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Keyword Research Blizzard Buries Blogger

03/13/2009

About the only time I use real, made-from-trees paper any more is when I do keyword research. I spent the day yesterday trying to take a very specific type of product, and find other markets for it through keyword research that involved a lot of thesaurus work at Wordtracker.

The first time I make a competition search there, in which I determine phrases with the best KEI (a ratio of searches to number of sites with the terms), I try to go right up to 100 terms, all as general as I can get for the subject matter. In this case, the subject matter, foul weather gear, is so specific that it’s not getting much traffic. But the general terms are so general that the KEI number is extremely low. I tried everything possible, practically, from outdoor clothing to sportswear, and all the KEIs were small, meaning all these terms have a lot of competition for not that many searches.

So, for this client, we’re going to have to draw traffic from a large combination of long-string keywords. That’s where being a creative writer starts to pay off. It’s a lot more work, it will take up a lot more of my time, but it will be worth it in the long run.

What sucks up a lot of time is just learning about the subject. Not being familiar with the clothing worn by sailors, I had to learn the basic organizational structure of the types of gear, and I had to make that fit into a keyword tree that made sense from a linguistic point of view. So, before even delving in detail into the subject, I racked my own brain for a keyword tree that would make sense to all the non-sailors who might need or want to buy this type of gear. My immediate thoughts were that it was good for both wet and cold weather, it’s made ruggedly for the outdoors, and it’s practical. The kind of gear, clothing, and accessories that would be used by hikers, cyclists, and enthusiasts of all kinds of outdoor sports and recreational activities. For that matter, people who have to work in bad weather could use some of these well-made jackets, boots, thermal layers, gloves, hats, and the like.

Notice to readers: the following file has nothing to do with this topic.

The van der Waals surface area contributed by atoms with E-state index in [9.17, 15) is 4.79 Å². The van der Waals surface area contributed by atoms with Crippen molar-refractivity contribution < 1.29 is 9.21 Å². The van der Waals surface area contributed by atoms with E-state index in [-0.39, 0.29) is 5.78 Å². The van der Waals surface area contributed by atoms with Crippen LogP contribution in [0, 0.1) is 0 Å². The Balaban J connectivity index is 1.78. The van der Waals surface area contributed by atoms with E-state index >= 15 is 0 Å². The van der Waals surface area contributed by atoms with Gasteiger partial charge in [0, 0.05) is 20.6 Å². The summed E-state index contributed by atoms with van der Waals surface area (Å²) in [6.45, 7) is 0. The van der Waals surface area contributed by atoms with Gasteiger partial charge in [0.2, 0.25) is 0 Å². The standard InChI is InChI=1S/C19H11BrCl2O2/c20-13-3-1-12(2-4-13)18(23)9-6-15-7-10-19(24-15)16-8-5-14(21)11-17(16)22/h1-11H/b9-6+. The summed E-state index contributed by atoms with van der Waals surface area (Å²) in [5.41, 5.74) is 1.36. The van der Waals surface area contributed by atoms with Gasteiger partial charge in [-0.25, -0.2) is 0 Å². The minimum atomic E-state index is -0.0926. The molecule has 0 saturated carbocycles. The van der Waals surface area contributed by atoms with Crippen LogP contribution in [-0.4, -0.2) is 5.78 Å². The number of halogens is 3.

So, I start of general with the main words that cover all those possibilities. Those words might be too general to ever generate much traffic (the competition for the general terms is fierce). But they will lead me to other words, and they are part of the globe of words that describe these products. The Google Bot will recognize the globe of words in the site, and if it doesn’t see the general ones, it won’t get as clear a picture of what you have. Here’s the result of the first keyword brainstorming session:

  • Gear
  • Apparel
  • Clothing
  • Clothes
  • Wear
  • Garment
  • Attire
  • Equipment
  • Accessories

Then I take those words, plug them into wordtracker, scroll down the endless list of possibilities, and put them in my basket for competition ranking later. I break the new phrases up into the logical combinations that show up as something actually searched for: